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  • Himalayan are long and narrow. Note how level they are from the shoulders to the rump compared to other rabbits. They have a calm disposition and make good pets.
  • Rabbit numbers have been increasing
  • Rabbits

    1. 1. Rabbits43 breeds recognized by the ARBA
    2. 2. Milo : available for adoption
    3. 3. New Zealand WhiteWhite, pink eyes, used most often for meatproduction in the U.S. Developed in U.S. (12 lbs.)
    4. 4. Florida White ½ the size of New Zealand Whites (6 lbs.). Developed for research.Florida White was developed from a cross between an albinoAmerican Dutch, a white Polish and a small New Zealand White.
    5. 5. HimalayanWidely distributed around the world.From Himalayan Mountain Regions .
    6. 6. Giant Chinchilla (16 lbs.)
    7. 7. CalifornianDeveloped in the 1920’s. Second most popular meatbreed in the world. (10.5 lbs.)½ New Zealand, ¼ Himalayan, ¼ Chinchilla
    8. 8. Varieties include sandy, fawn, white, light gray, steel gray, black, blue Flemish Giant – one of the largest breeds and is used as a terminal cross.U.S. Club started in 1915. Minimum weight for does is14 lbs.
    9. 9. Rex rabbits - fine silky textured coat(Max weight 10.5 lbs.) 16 varieties.
    10. 10. Dutch – varieties includeblack, gray, tortoise, blue,chocolate, and steel. Ideal weight is 4.5 pounds – max is 5.5 lbs.
    11. 11. Mini-lop – max size is 6.5 lbs.Mini-Lop Club of America originated from German imports in1974
    12. 12. French Lops
    13. 13. English Lop
    14. 14. Belgian Hare – max weight 9.5 lbs.
    15. 15. Lionhead rabbit
    16. 16. Angora
    17. 17. Manure removal
    18. 18. Twenty-two lb. Hermanbelongs to a breedcalled the GermanGiant, reports thenewspaper The DailyMail.A spokesperson fromthe German RabbitBreeders Associationsaid: "They are good-natured, reliable andcalm. They are,however, because oftheir size, not verysuitable for children."
    19. 19. Darius is 4 feet, 3 inches from his wiggly nose tohis puffy tail, and weighs in at 50 pounds. Andwhile he’s not quite the size of Wallis and Gromit’swere-rabbit, he’s still young — and still growing.Guinness World Records has certified Darius’record based on length (2010).
    20. 20. B. Genera – 11 different ones # ofpairschromosomes 1. Lepus (hares) : Jack Rabbits24 2. Sylvilagus: Cottontails21 3. Oryctolagus: Wild European22 rabbits and domestic descendantsIf a buck breeds a doe of a different generathe eggs are fertilized but the embryos dieearly in gestation.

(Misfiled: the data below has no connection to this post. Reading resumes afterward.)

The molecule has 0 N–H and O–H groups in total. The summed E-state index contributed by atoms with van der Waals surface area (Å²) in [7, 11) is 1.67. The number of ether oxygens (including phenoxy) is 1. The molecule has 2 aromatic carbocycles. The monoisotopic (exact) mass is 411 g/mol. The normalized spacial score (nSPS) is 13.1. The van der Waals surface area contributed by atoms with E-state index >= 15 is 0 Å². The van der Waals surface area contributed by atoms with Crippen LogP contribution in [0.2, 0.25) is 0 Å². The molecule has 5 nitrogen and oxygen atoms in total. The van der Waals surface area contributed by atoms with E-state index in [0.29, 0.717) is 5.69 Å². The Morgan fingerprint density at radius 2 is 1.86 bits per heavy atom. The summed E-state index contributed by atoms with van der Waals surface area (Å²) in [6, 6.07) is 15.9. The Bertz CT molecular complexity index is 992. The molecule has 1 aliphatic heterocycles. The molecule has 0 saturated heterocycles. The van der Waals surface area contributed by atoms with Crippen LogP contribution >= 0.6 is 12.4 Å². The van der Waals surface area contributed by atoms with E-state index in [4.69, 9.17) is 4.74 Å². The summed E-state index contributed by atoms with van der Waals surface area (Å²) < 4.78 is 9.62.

21. 21. Jack Rabbits are fully haired, eyesopen, and can run within a fewminutes of birth.
    22. 22. Cottontail Rabbit
    23. 23. European wild hares engage in a courtshipritual involving dashing about wildly andleaping into the air. Hence the term – MarchMadness or “mad as a hare in March”.
    24. 24. II. Domestication A. Iberian Peninsula – Spain andPortugal B. Early Roman times kept in walledrabbit gardens C. Released on islands in sea lanes to be used as a food source D. 1859; a pair was released in Victoria, Australia. In 30 years multiplied to20 million rabbits E. True domestication began in the1500’s at French monasteries.
    25. 25. www.fao.org Country # rabbitsChina 515 millionVenezuela 130 millionItaly 170 millionKorea 103 millionSpain 59 millionIn 1996 rabbits numbered 817 million. World 1,196 million
    26. 26. IV. Rabbit Production in the U.S.Arkansas and surrounding states,Pennslyvania and Pacific states have arabbit meat industry.2% of households have 5 million petrabbits.1,500 sanctioned rabbit shows600,000 rabbits used in research each year.Rabbits also raised for fiber.
    27. 27. V. Rabbit Management A. one buck for 10 to 70 does B. does can be bred at 4.5 to 5.5 months C. mating process: Rabbits are inducedovulators. A doe’s reproductive cycle is 16 – 18 days – not receptive to male on 4 days of cycle. Less receptive in late falland winter. a. Doe is taken to buck’s cage. b. Buck mounts doe. c. Doe raises rear slightly. d. Buck ejaculates and falls on side.
    28. 28. D. Gestation period: 31 days, palpation forpregnancy at 10-14 daysE. nest box added to cage at day 28-29F. Kindling at day 31 – remove stillborn ordeformed kits. Can foster kits.G. European litter management: a. kits have access to doe 5 minutes per day. b. doe bred on day 11. c. bunnies have free access to doe day 14. d. wean on day 30.
    29. 29. H. Identification systems: a. Tattoo numbers in ears b. Ear tags – chicken wing bands c. Temporary ID – write with felt tip pen in ear.
    30. 30. Advantages and Disadvantages ofRabbits for Meat Production.
    31. 31. Advantages:1.Relatively cheap to get started on small scale.2.Can raise in urban back yard without a permit.3.Easy to handle.4.Multiply rapidly.5.Short generation interval.6.Lean, white meat.7.Excellent feed efficiency.
    32. 32. Disadvantages:1.Few established markets.2.Too cute to eat for some people.3.Butchering more difficult than chicken.4.Must be slaughtered young for best quality.5.Because it is very lean, very easy to over cook.6.Waste can generate strong ammonia smell.
    33. 33. VII. Sample yearly cash flow for a 50-doe rabbitry Expense: Income: housing $267 fryers 1750 @ $2.90 = $5075 equipment 240 stewers 50 @ $2.00= 100 breeding stock 100 feed 2760 utilities 120 insurance 60 misc. 60 $3607 $5175Net of $1568 for the 50 does.10 hours of labor are required per doe per year.
    34. 34. Rare bunny, born without ears,stepped on, killed at his own pressconference – 3/15/2012, Germany.
    35. 35. The End!